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U.K. Can’t Be Trusted With Gold, Top Slovak Party Leader Says

Radoslav Tomek

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Slovakia’s former premier said parliament should force the central bank to bring back the nation’s gold stored in the U.K. as history has shown that allies “can hardly” be trusted.

Ex-Premier Robert Fico, who chairs the biggest party in Slovakia, said Thursday his formation is seeking to hold a special parliamentary session on the issue. The gold isn’t safe in the U.K. because of Brexit and a possible global economic crisis, he said.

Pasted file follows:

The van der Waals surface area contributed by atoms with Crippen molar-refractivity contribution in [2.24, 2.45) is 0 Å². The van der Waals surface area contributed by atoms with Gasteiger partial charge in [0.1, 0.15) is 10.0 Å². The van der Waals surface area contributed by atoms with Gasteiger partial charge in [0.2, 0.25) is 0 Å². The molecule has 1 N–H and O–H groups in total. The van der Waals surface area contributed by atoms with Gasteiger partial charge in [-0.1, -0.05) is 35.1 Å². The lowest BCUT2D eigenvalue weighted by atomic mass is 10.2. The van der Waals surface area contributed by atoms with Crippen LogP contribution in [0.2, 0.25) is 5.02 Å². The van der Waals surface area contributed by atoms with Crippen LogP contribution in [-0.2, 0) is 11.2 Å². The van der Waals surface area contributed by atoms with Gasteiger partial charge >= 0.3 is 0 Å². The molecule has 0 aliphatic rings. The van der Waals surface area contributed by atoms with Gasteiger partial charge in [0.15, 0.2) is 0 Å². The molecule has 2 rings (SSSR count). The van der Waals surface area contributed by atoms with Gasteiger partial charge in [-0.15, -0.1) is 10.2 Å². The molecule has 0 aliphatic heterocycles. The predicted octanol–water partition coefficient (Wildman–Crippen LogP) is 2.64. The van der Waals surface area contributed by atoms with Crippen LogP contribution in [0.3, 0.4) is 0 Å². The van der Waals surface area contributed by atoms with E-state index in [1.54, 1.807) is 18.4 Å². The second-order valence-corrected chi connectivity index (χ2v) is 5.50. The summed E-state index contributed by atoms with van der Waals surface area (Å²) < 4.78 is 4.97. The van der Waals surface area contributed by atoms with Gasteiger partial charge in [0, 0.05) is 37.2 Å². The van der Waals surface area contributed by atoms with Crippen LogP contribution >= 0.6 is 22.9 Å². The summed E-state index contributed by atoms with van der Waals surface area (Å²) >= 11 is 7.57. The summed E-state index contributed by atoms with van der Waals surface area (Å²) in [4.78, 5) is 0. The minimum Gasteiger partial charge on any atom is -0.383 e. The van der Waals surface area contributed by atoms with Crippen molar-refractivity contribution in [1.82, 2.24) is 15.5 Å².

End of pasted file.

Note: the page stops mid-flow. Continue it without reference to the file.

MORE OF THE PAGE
“You can hardly trust even the closest allies after the Munich Agreement,” he told reporters, referring to a 1938 pact by France, the U.K., Italy and Germany, which allowed Adolf Hitler to annex a part of Czechoslovakia. “I guarantee that if something happens, we won’t see a single gram of this gold. Let’s do it as quickly as possible.”

Three months before general elections take place in Slovakia, Fico is riding on a wave of nationalist sentiment that has gripped many countries in the European Union’s east, including neighboring Poland and Hungary.

Central bank spokesman Peter Majer declined to comment on Fico’s comments. Slovakia, which uses the euro, has 31.7 metric tonnes of gold worth 1.3 billion euros ($1.4 billion) and it’s actively trading it, he said.

To contact the reporter on this story: Radoslav Tomek in Bratislava at rtomek@bloomberg.net

To contact the editors responsible for this story: Andrea Dudik at adudik@bloomberg.net, Andras Gergely

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